How Chile’s Atacama Desert Became a Garment Graveyard

The Atacama Desert is located in northern Chile and is the driest, nonpolar desert in the world. It is a barren expanse of red-orange rock canyons and peaks, with stargazing tourists coming from all over to witness the breathtaking view of the stars in the clearest night sky. 

However, new dunes are forming deep within the desert, and they’re not made of sand. Immense amounts of unsold and discarded clothing have polluted the desert, creating “the great fashion garbage patch.” Mountainous piles of discarded clothing stretch as far as the eye can see, and nestled in ravines are garments with their price tag still attached mixed with other bags, bottles and garbage. Up to 39,000 tons of unwanted clothing gets dumped in the desert each year, and that number is only on the rise. 

There are two key reasons for the growing clothing landfill in Atacama. The first is the combination of fast fashion and an increase in the global population’s consumption habits. Between 2000 and 2014, clothing production doubled, and consumers began buying 60% more clothes but only wearing them for half as long as they once did. The severe increase in consumption is caused by easy access to major fast fashion retailers, low prices and an increase in social media marketing. As individuals continue to buy more and more clothes, the overall quality of clothing has also decreased with the rise of fast fashion. Second, while the fast fashion industry holds a piece of the responsibility for the garment graveyard in Chile, globalization and trade are as much to blame.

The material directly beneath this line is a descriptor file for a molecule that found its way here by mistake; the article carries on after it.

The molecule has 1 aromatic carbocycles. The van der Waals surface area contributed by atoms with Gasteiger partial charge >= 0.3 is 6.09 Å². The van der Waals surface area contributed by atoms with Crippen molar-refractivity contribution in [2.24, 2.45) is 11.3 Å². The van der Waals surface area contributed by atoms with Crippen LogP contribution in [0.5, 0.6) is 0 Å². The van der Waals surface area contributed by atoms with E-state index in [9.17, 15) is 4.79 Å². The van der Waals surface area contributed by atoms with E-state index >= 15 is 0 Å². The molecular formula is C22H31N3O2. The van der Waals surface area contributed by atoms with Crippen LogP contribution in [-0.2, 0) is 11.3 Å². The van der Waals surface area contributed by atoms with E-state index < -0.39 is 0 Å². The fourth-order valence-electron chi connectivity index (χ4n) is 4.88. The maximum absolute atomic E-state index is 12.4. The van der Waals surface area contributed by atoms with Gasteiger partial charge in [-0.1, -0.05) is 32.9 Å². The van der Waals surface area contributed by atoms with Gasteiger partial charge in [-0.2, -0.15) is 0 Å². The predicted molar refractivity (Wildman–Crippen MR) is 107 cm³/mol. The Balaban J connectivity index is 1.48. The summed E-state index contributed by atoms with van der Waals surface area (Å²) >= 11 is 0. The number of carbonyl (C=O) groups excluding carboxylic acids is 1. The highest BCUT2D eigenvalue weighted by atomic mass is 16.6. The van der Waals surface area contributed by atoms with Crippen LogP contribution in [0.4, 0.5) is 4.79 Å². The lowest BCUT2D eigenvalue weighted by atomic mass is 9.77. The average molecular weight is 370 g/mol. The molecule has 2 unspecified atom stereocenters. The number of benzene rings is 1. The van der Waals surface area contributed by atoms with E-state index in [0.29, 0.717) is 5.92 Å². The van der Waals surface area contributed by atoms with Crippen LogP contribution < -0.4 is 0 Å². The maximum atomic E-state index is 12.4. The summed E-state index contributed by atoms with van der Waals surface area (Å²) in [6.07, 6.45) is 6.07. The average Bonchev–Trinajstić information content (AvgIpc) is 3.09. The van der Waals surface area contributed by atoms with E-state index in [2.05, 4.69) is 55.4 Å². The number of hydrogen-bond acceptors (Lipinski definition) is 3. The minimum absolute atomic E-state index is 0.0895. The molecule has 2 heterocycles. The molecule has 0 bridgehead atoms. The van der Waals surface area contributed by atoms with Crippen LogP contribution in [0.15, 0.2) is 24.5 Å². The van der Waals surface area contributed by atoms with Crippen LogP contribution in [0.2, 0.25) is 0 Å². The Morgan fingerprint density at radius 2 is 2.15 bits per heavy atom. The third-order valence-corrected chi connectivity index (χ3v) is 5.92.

It seems improbable that an isolated desert nearly a thousand miles from the nearest settlement would be the “dream destination” for fast fashion rejects. However, the country is also home to one of South America’s largest duty-free ports, located in the coastal city of Iquique near Atacama’s western edge. Free ports or free zones are designated areas where national laws or regulations are relaxed, such as the tax code. The activity within the area is conducted “freely,” or outside the normal activities of that nation under specifically-created rules and regulations. Duty-free ports encourage economic activity because goods are usually imported and re-exported without the usual taxes and fees. Chile’s duty-free port in Iquique was established in 1975 to generate jobs and support their debilitated local economy. Soon, Chile became one of the world’s largest second-hand clothing importers, transforming the city of Iquique. Then, the popularity surrounding fast fashion soared, and in turn, so did their imports. 

Duty-free imports can do wonders for a community, and it truly revolutionized the city of Iquique. Around 2,000 businesses of all types now operate in the duty-free zone, and within the free zone, a sorting depot for textile waste has emerged. 

The sorting process starts with one of the clothing import businesses that operates in the free zone importing clothing from developed countries, such as the United States or Europe. These clothes could come from companies with unsold inventory or thrift stores like Goodwill. Once the garments arrive in Iquique, workers focus on separating them into categories based on their ranging quality. The premium quality clothes are then re-exported to other countries like the Dominican Republic, Panama, Asia, Africa and sometimes back to the United States for resale.